Voice Alarm solutions have many advantages, however there are applications where a visual alert would be more appropriate. These Visual Alarm Devices (VADs) effectively act like flashing strobes and are regularly installed as part of FD&A systems to provide a main or a secondary alert for deaf or hard of hearing people. VADs are also frequently used in buildings with high background noise, such as factories, or in situations where an audible alarm would be hazardous, for example, hospital operating theatres.
The new standard setting out the conformance criteria for VADs devices is EN54 Part 23, and it was driven by the Equality Act 2010. When the standard was first introduced, it caused a raft of confusion in the industry. Manufacturers had no products on the market that could meet all of the requirements, so the challenge was to produce a range of products that would fully comply. The complexities surrounding the different categories and various mounting positions set out in the standard also had to be fully understood by anyone involved in the design, commissioning and installation of FDA systems.
Despite the initial confusion and complications surrounding EN54-23, its introduction was certainly warranted, as previously the effectiveness of a VAD could not be determined. In many ways, the new standard has brought simplicity, as all manufacturers now have to present their products’ performance data in exactly the same way, so they can be directly compared and their suitability assessed for specific applications. Gent’s latest range of S-Quad VADs meet and exceed all of the requirements of EN54-23. The devices bring together S-Quad proven sensor, sounder and speech technology with the new compliant high efficiency visual alarms and have been designed for the widest range of building applications.
Another key element when selecting the most suitable overall FD&A solutions is to choose a system that will help to minimise the chance of expensive and unwanted false alarms occurring. There are VA/PA solutions available on today’s market that have different modes to trigger different evacuation procedures depending on whether the public are on the premises. This minimises false alarm disruption and offers the safest evacuation procedure for any member of the public present in the building.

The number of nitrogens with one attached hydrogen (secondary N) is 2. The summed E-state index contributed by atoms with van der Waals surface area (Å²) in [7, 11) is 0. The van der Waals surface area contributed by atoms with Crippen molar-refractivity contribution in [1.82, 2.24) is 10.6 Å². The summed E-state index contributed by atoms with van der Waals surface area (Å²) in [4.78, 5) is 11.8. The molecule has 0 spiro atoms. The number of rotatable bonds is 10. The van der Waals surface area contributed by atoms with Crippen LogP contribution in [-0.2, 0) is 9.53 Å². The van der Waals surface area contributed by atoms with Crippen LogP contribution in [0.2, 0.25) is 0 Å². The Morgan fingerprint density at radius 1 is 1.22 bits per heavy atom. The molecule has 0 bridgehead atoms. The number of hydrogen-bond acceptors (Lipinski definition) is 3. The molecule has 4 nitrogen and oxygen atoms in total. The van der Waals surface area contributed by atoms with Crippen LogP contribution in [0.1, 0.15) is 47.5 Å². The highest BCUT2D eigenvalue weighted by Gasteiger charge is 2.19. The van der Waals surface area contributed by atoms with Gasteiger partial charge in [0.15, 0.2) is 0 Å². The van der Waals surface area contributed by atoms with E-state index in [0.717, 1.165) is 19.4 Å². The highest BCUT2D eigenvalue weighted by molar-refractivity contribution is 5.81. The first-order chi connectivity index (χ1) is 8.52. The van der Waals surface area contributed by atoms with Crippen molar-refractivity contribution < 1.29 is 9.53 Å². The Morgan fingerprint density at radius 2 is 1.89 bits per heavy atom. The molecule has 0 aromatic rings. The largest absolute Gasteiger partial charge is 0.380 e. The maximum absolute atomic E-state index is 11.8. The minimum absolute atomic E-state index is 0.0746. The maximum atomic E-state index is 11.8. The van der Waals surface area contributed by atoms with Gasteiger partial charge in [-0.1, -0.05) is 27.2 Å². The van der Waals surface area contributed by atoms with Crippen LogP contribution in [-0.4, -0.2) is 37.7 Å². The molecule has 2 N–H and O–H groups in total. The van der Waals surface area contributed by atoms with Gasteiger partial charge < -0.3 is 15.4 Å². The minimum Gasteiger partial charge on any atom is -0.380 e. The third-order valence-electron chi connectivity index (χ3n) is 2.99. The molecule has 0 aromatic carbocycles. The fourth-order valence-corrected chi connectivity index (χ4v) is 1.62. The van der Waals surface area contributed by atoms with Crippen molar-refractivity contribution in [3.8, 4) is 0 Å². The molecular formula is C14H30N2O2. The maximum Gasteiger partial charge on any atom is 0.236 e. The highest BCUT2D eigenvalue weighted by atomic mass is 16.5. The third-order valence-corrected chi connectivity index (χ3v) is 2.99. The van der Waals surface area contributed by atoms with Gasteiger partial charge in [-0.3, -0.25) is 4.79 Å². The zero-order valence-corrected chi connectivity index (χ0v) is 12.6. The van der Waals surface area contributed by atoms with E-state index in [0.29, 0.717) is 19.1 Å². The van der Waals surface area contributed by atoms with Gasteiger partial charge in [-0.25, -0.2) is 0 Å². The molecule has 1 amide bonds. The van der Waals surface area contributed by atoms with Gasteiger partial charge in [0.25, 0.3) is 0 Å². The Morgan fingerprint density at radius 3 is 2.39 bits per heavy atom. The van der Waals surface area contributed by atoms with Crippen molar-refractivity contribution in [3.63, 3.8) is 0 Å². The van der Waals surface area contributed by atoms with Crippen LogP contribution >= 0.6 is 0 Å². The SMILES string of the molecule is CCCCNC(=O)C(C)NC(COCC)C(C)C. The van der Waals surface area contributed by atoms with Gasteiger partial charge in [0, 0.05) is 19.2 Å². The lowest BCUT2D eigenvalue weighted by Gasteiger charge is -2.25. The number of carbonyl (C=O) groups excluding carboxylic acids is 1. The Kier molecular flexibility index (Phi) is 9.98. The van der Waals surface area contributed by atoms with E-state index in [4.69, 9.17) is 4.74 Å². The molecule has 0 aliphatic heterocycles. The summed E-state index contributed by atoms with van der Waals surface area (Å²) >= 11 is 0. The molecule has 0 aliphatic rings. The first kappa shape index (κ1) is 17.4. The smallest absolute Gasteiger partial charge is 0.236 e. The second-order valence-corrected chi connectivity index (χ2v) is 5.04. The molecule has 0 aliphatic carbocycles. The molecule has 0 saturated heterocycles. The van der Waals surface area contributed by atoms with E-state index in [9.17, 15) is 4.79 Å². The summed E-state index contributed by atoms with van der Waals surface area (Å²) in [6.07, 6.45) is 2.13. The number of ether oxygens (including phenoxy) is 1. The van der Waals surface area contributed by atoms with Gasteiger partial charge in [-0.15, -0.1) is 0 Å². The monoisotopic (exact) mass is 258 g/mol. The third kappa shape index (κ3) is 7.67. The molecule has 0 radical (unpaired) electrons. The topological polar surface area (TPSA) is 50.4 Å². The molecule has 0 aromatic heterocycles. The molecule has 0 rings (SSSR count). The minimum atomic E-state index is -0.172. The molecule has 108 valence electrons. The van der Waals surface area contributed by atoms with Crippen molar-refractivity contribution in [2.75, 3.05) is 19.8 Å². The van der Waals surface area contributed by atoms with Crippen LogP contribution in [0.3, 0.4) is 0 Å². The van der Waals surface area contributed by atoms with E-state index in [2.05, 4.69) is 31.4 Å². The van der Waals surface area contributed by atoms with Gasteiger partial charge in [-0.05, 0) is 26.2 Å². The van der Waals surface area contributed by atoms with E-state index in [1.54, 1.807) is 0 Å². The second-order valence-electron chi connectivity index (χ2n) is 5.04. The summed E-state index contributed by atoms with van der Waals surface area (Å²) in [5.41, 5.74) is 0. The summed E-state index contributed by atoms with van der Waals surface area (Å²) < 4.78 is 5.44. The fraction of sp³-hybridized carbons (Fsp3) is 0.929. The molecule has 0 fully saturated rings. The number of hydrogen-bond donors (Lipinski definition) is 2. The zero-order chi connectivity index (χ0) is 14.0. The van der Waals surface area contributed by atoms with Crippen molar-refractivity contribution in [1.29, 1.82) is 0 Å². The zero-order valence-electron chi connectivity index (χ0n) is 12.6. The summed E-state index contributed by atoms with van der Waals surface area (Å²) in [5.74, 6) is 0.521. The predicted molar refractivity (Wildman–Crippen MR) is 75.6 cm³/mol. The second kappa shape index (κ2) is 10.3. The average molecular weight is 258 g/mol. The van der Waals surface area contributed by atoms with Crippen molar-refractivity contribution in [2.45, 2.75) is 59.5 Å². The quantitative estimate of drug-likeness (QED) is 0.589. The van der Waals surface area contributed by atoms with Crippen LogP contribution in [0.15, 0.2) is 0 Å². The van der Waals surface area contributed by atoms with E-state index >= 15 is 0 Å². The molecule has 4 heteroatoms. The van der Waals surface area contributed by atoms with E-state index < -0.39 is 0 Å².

In terms of wired FD&A systems, the powered loop has led the market for a number of years, however the latest wireless systems have also proven to be highly effective for specific types of applications. Wireless systems can offer fire protection where installing cables would be hazardous, such as ducts and voids contaminated by asbestos. The hybrid versions combining the use of both wired and wireless devices means that wireless can be used in areas that need to be treated with sympathy, yet later additions such as ducts, voids and roof spaces can be cabled.
As with all safety equipment, choosing the most suitable FD&A system means examining a range of different elements in order to get the highest level of fire protection for every application. Selecting the right product to suit the purpose and structure of the specific building, while fully complying with the relevant standards is a challenge, but by following the advice of today’s fire industry experts it removes much of the complexity surrounding the most advanced fire detection and alarm systems.
Stuart Brown, business manager Scotland, Gent by Honeywell